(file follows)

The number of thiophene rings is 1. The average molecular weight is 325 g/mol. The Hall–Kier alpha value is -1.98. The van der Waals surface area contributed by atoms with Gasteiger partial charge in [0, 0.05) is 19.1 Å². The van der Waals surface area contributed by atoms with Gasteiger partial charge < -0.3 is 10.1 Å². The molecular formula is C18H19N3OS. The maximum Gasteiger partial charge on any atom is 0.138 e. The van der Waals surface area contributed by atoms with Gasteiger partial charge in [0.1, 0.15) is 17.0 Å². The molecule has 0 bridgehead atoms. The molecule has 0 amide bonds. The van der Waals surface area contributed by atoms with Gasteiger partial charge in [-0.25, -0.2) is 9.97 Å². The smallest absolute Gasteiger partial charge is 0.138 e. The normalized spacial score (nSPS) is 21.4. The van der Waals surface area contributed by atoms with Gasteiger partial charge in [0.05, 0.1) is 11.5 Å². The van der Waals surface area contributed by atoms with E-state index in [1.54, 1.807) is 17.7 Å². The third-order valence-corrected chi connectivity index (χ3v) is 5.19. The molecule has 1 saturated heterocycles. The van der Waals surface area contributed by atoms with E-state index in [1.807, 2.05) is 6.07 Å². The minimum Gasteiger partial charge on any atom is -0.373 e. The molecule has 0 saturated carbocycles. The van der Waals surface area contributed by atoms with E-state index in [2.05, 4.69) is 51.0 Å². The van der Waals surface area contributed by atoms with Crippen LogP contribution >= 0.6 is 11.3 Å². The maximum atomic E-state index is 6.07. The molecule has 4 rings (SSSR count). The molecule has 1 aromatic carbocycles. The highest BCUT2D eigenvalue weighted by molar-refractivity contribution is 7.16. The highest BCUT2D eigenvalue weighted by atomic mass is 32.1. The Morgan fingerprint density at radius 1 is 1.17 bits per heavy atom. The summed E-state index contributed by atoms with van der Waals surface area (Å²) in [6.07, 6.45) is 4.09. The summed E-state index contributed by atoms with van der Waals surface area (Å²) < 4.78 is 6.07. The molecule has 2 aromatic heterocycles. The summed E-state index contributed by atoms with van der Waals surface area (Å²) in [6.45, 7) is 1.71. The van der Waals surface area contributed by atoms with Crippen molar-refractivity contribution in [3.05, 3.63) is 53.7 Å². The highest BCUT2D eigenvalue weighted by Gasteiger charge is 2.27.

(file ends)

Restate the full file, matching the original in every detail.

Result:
The number of thiophene rings is 1. The average molecular weight is 325 g/mol. The Hall–Kier alpha value is -1.98. The van der Waals surface area contributed by atoms with Gasteiger partial charge in [0, 0.05) is 19.1 Å². The van der Waals surface area contributed by atoms with Gasteiger partial charge < -0.3 is 10.1 Å². The molecular formula is C18H19N3OS. The maximum Gasteiger partial charge on any atom is 0.138 e. The van der Waals surface area contributed by atoms with Gasteiger partial charge in [0.1, 0.15) is 17.0 Å². The molecule has 0 bridgehead atoms. The molecule has 0 amide bonds. The van der Waals surface area contributed by atoms with Gasteiger partial charge in [-0.25, -0.2) is 9.97 Å². The smallest absolute Gasteiger partial charge is 0.138 e. The normalized spacial score (nSPS) is 21.4. The van der Waals surface area contributed by atoms with Gasteiger partial charge in [0.05, 0.1) is 11.5 Å². The van der Waals surface area contributed by atoms with E-state index in [1.54, 1.807) is 17.7 Å². The third-order valence-corrected chi connectivity index (χ3v) is 5.19. The molecule has 1 saturated heterocycles. The van der Waals surface area contributed by atoms with E-state index in [1.807, 2.05) is 6.07 Å². The minimum Gasteiger partial charge on any atom is -0.373 e. The molecule has 0 saturated carbocycles. The van der Waals surface area contributed by atoms with E-state index in [2.05, 4.69) is 51.0 Å². The van der Waals surface area contributed by atoms with Crippen LogP contribution >= 0.6 is 11.3 Å². The maximum atomic E-state index is 6.07. The molecule has 4 rings (SSSR count). The molecule has 1 aromatic carbocycles. The highest BCUT2D eigenvalue weighted by molar-refractivity contribution is 7.16. The highest BCUT2D eigenvalue weighted by atomic mass is 32.1. The Morgan fingerprint density at radius 1 is 1.17 bits per heavy atom. The summed E-state index contributed by atoms with van der Waals surface area (Å²) in [6.07, 6.45) is 4.09. The summed E-state index contributed by atoms with van der Waals surface area (Å²) < 4.78 is 6.07. The molecule has 2 aromatic heterocycles. The summed E-state index contributed by atoms with van der Waals surface area (Å²) in [6.45, 7) is 1.71. The van der Waals surface area contributed by atoms with Crippen molar-refractivity contribution in [3.05, 3.63) is 53.7 Å². The highest BCUT2D eigenvalue weighted by Gasteiger charge is 2.27.